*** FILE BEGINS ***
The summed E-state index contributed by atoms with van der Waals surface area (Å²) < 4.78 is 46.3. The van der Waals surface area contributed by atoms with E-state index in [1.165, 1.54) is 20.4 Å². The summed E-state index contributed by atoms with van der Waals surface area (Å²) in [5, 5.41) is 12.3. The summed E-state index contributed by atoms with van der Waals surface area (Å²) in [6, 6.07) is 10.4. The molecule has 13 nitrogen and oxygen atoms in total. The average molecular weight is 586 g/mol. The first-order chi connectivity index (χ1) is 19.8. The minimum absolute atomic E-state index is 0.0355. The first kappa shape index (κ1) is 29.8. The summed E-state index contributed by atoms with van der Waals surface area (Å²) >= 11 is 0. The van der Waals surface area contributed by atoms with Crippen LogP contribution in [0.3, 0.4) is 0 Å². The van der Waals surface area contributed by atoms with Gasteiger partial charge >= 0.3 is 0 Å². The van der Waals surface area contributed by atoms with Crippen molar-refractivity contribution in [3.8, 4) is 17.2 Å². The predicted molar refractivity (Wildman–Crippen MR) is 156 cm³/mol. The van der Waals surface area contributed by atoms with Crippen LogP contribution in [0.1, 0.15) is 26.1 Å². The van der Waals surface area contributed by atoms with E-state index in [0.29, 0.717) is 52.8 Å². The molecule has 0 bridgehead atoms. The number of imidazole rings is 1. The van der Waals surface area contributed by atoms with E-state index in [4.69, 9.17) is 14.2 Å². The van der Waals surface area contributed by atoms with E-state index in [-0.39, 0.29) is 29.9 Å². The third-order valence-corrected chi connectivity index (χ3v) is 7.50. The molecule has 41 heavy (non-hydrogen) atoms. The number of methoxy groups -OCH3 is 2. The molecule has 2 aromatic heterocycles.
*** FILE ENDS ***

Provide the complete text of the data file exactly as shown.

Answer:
The summed E-state index contributed by atoms with van der Waals surface area (Å²) < 4.78 is 46.3. The van der Waals surface area contributed by atoms with E-state index in [1.165, 1.54) is 20.4 Å². The summed E-state index contributed by atoms with van der Waals surface area (Å²) in [5, 5.41) is 12.3. The summed E-state index contributed by atoms with van der Waals surface area (Å²) in [6, 6.07) is 10.4. The molecule has 13 nitrogen and oxygen atoms in total. The average molecular weight is 586 g/mol. The first-order chi connectivity index (χ1) is 19.8. The minimum absolute atomic E-state index is 0.0355. The first kappa shape index (κ1) is 29.8. The summed E-state index contributed by atoms with van der Waals surface area (Å²) >= 11 is 0. The van der Waals surface area contributed by atoms with Crippen LogP contribution in [0.3, 0.4) is 0 Å². The van der Waals surface area contributed by atoms with Gasteiger partial charge >= 0.3 is 0 Å². The van der Waals surface area contributed by atoms with Crippen molar-refractivity contribution in [3.8, 4) is 17.2 Å². The predicted molar refractivity (Wildman–Crippen MR) is 156 cm³/mol. The van der Waals surface area contributed by atoms with Crippen LogP contribution in [0.1, 0.15) is 26.1 Å². The van der Waals surface area contributed by atoms with E-state index in [0.29, 0.717) is 52.8 Å². The molecule has 0 bridgehead atoms. The number of imidazole rings is 1. The van der Waals surface area contributed by atoms with E-state index in [4.69, 9.17) is 14.2 Å². The van der Waals surface area contributed by atoms with E-state index in [-0.39, 0.29) is 29.9 Å². The third-order valence-corrected chi connectivity index (χ3v) is 7.50. The molecule has 41 heavy (non-hydrogen) atoms. The number of methoxy groups -OCH3 is 2. The molecule has 2 aromatic heterocycles.